Dresden protest hits Saxony state government cuts

By Our correspondents
24 June 2010

A demonstration of 10,000 was held last week in the German city of Dresden under the slogan: “We are worth more, those who impose cuts today will pay for them tomorrow”.

A section of the Dresden demonstration

The demonstration was in opposition to the €1.7 billion in budget cuts planned for 2011/2012 by the Christian Democratic Party (CDU) and Free Democratic Party (FDP) state government in Saxony. These cuts represent 10 percent of the Saxony state budget. Schools, colleges, and spending on youth and social services, as well as on arts and culture, will be especially hard hit.

The demonstration was called by a broad coalition of trade unions, including the teachers union and the police union, the Social Democratic Party (SPD), the Greens, the Left Party and their youth organisations. The demonstration comprised three marches through Dresden city centre. Posters bearing the inscription, “Whoever imposes cuts, will be overthrown”, and a homemade guillotine with the demand “Make the right cuts”, showed the anger of the demonstrators.

But this outrage is not enough to prevent the cuts as long as such demonstrations remain in the hands of the Social Democrats, the Left Party, the Greens and the unions. This was clearly shown by the rally outside the Saxony state legislature at the end of the demonstration.

Deputies from all the parties were allowed to speak. To begin, representatives of the CDU and FDP tried to defend the massive cuts, garnering a loud chorus of boos and whistles. Then it was the turn of representatives from the SPD, Greens and the Left Party to speak in an attempt to pose as parties of social equilibrium. Thus, the SPD-Left Party-Green “opposition” was offered a platform to pose as a social alternative to the CDU-FDP coalition in Dresden.

Despite many polemical phrases, the representatives of all parties made clear that they were not opposed to cuts in principle. They merely wanted them to be implemented more “cogently”, in order not to exacerbate the anger of the people.

Dulig Martin, chair of the SPD parliamentary group in Saxony’s state assembly, said this was “not an austerity package, but a steamroller. Social and welfare structures are being destroyed that have developed over years and provide important services”.

Michael Moschke, spokesman for the conference of Saxony student bodies, also warned “there is enormous ferment in the rank and file. We see the foundations of social cohesion in danger”.

The chair of the Left Party in the Saxony legislature, André Hahn, also expressed concern about social cohesion, and called on the CDU/FDP state government to “reconsider its cuts orgy”. At the same time, Hahn made it clear that the Left Party was just as willing to enforce cuts: “For example, in our initiatives for more investment in education we have always tried to make proposals for savings elsewhere”.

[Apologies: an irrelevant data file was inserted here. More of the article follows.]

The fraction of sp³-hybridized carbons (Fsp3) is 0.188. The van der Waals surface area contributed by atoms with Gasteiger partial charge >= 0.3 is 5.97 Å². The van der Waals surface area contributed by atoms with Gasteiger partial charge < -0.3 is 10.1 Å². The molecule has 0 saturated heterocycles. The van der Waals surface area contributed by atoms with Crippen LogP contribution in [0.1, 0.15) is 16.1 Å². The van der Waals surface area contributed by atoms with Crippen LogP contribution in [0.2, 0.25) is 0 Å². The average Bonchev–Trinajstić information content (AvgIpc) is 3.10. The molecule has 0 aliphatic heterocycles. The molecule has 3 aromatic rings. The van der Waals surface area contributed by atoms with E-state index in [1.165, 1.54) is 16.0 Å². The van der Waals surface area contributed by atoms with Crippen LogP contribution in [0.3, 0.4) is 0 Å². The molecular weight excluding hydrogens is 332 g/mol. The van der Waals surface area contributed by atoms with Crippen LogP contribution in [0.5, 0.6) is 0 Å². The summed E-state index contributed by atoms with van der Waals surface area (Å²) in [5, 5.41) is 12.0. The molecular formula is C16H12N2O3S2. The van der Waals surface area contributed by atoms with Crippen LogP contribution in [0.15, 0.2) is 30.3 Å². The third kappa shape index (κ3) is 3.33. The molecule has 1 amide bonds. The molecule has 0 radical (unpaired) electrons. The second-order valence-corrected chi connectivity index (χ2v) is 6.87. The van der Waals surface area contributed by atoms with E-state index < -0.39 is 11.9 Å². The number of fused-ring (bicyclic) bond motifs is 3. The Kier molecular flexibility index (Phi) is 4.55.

Due to their close links with the trade unions, the SPD, Greens and Left Party are better suited than the CDU and FDP to implement the cuts and control resistance against them. The evidence of this was already provided by the SPD-Green federal government under Gerhard Schröder (1998-2005) with its Agenda 2010 labour and welfare “reforms”, when it pushed through drastic austerity measures against massive popular protest.

In Saxony, the grand coalition of the SPD and CDU under Prime Minister George Milbrandt (CDU) spent billions to rescue the Sachsen LB (state bank) and plundered the budget. The Left Party has long made clear at a state level that it represents no progressive alternative. Wherever the party is called upon it is ready to implement privatisations, reduce wages and cut jobs, and, as in Berlin, devastate education.

Many participants on the demonstration were aware of the role played by the SPD, Greens and Left Party in the cuts.

Christopher

Christopher, a 22-year-old student, saw a connection between the world economic crisis, the bank rescue packages and the recently agreed austerity measures, which will push the entire burden of the crisis onto the weakest members of society. Even when it was in the grand coalition government with the CDU, the SPD helped prepare the billion-euro rescue packages. And the Left Party, by agreeing to the expedited parliamentary proceedings, made possible both the “rescue” of the banks and the euro. Therefore, he did not hold out much hope in the alliance that had called the demonstration in Dresden.

Klara, a 25-year-old student teacher, also had no confidence in the alliance that had organised the demonstration, since it was not clear how it would implement the demands being raised. She was particularly angry over cuts in education. After a discussion with WSWS reporters, she agreed that the question of a free and fair education system could not be considered in isolation from other social developments, and ultimately was a class question.

Representatives of the WSWS distributed the statement, “How can education be defended?” which states, “The Linke.SDS (Left Party Student Organisation), the Jusos (Young Socialists), the Green Youth and the parties to which they are aligned are responsible for the misery in education and do not belong on the demonstrations. They are imposing the social cuts and stand on the side of the banks, management and the speculators. Students can only fend off the attacks if they break once and for all with these political hypocrites and view themselves as part of the international working class”.

Moreover, the statement explains, “An education system that is oriented to the needs of people and the personal development of every individual can only be established if it is freed from the market and controlled democratically. A comprehensive and free education system is thus closely linked with the struggle for the socialist transformation of society”.